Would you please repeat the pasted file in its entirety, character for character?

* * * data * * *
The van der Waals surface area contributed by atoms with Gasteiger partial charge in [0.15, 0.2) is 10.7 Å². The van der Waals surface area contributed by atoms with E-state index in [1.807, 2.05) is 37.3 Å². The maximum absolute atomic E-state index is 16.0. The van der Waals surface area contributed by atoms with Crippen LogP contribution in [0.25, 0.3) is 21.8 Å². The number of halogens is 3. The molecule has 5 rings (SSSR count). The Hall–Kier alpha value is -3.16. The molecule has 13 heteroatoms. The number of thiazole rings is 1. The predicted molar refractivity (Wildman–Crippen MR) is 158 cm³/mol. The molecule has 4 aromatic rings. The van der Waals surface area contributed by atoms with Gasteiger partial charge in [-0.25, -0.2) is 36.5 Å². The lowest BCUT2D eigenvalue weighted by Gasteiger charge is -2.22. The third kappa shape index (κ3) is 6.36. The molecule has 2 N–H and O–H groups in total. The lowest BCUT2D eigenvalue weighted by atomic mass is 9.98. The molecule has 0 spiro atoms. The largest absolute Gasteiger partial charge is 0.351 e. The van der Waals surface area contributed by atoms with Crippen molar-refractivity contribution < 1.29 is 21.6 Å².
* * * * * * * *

The van der Waals surface area contributed by atoms with Gasteiger partial charge in [0.15, 0.2) is 10.7 Å². The van der Waals surface area contributed by atoms with E-state index in [1.807, 2.05) is 37.3 Å². The maximum absolute atomic E-state index is 16.0. The van der Waals surface area contributed by atoms with Crippen LogP contribution in [0.25, 0.3) is 21.8 Å². The number of halogens is 3. The molecule has 5 rings (SSSR count). The Hall–Kier alpha value is -3.16. The molecule has 13 heteroatoms. The number of thiazole rings is 1. The predicted molar refractivity (Wildman–Crippen MR) is 158 cm³/mol. The molecule has 4 aromatic rings. The van der Waals surface area contributed by atoms with Gasteiger partial charge in [-0.25, -0.2) is 36.5 Å². The lowest BCUT2D eigenvalue weighted by Gasteiger charge is -2.22. The third kappa shape index (κ3) is 6.36. The molecule has 2 N–H and O–H groups in total. The lowest BCUT2D eigenvalue weighted by atomic mass is 9.98. The molecule has 0 spiro atoms. The largest absolute Gasteiger partial charge is 0.351 e. The van der Waals surface area contributed by atoms with Crippen molar-refractivity contribution < 1.29 is 21.6 Å².